Tom Flynn tracks policy related to conservation and recreation for the Outdoor Alliance. Most Fridays, he summarizes the week’s top outdoor policy related headlines. With questions, news tips and angry hate mail, email him at tom [at] outdooralliance [dot] net.
Ruminating on National Monuments
A combination of events, especially Interior Secretary Sally Jewell’s speech, lead to a lot of talk about National Monuments this week. When Sec. Jewell basically told Congress, “If you don’t protect places, the President will,” she was referring to National Monuments, the only land protection tool that the President can use without Congress. Most of the recent discussion boils down to this: though National Monuments may be a shorter road to permanent protection, they are still complicated. Considering the long list of places in line for this designation, this bears keeping in mind. Take for example the Bureau of Land Management’s announcement that they are restarting talks about grazing cows in Escalate National Monument – a full 17 years after it was designated. Presidential proclamations that make Monuments are short, both in length and on details. It can take a very, very long time to work out how things will look on the ground. Along with the long timelines, there are a few other considerations. Designating too many Monuments (and opponents would point to Escalante as the poster child for overreach) could lead to a backlash that weakens the Antiquities Act that makes all of this possible. Also, along with the well-known Presidential route, Congress can designate Monuments too. These sorts of proposals should be allowed their shot at passing Congress, because they are particularly attuned to the views of those that care about the place. For any Monument, Presidential or Congressional, work must be done to get consensus from everyone, near and far, that has a stake in the landscape. National Monuments remain an excellent and especially handy tool, but like any, there is a right way and a wrong way to use it and it can become dull with overuse.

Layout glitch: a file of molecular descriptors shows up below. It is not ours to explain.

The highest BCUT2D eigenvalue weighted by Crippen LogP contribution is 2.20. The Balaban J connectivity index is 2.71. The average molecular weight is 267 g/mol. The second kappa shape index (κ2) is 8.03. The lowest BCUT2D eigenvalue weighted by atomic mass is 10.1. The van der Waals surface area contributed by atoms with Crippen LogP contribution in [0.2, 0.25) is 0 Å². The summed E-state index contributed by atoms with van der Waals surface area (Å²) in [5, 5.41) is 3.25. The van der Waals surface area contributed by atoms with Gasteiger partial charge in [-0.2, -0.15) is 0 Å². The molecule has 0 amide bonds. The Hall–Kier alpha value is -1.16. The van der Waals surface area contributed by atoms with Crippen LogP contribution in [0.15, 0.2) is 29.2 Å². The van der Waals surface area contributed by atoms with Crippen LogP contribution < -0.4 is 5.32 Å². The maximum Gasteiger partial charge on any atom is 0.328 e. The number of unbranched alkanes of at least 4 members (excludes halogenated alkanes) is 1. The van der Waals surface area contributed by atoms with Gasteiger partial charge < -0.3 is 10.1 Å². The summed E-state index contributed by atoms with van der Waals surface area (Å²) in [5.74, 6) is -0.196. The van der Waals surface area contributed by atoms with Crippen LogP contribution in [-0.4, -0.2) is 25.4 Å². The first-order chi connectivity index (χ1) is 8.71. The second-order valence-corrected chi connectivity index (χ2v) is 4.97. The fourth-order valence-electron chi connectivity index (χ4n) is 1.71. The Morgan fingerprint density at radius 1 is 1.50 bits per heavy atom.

Dogged Pursuit of Federal Land Takeover
This week in Wyoming, a legislative task force decided to continue considering state ownership of Federal lands. This despite that state’s own Attorney General saying that Utah’s Federal land takeover law, like any effort in Wyoming, is unlikely to succeed because it rests on “weak foundations.” Undeterred, the task force plans to draft a bill to make a whole new committee and study the issue for not one, not two, but four more years. How they imagine the legal underpinnings of the land grab will change during that time, or how they will justify spending more taxpayer money looking at it, is unclear. Speaking of Utah, County Commissioners there argued again that the recent government shutdown makes the case for state ownership. They said that the “only solution is transferring lands to the state.” Presumably they mean the only solution, except for, you know, just keeping the government funded like normal. One of the strongest arguments to counter those for state takeover? As stated in a recent op-ed, Federal public lands are owned by all Americans (never by the states) and held in trust for future generations. And that’s not about to change.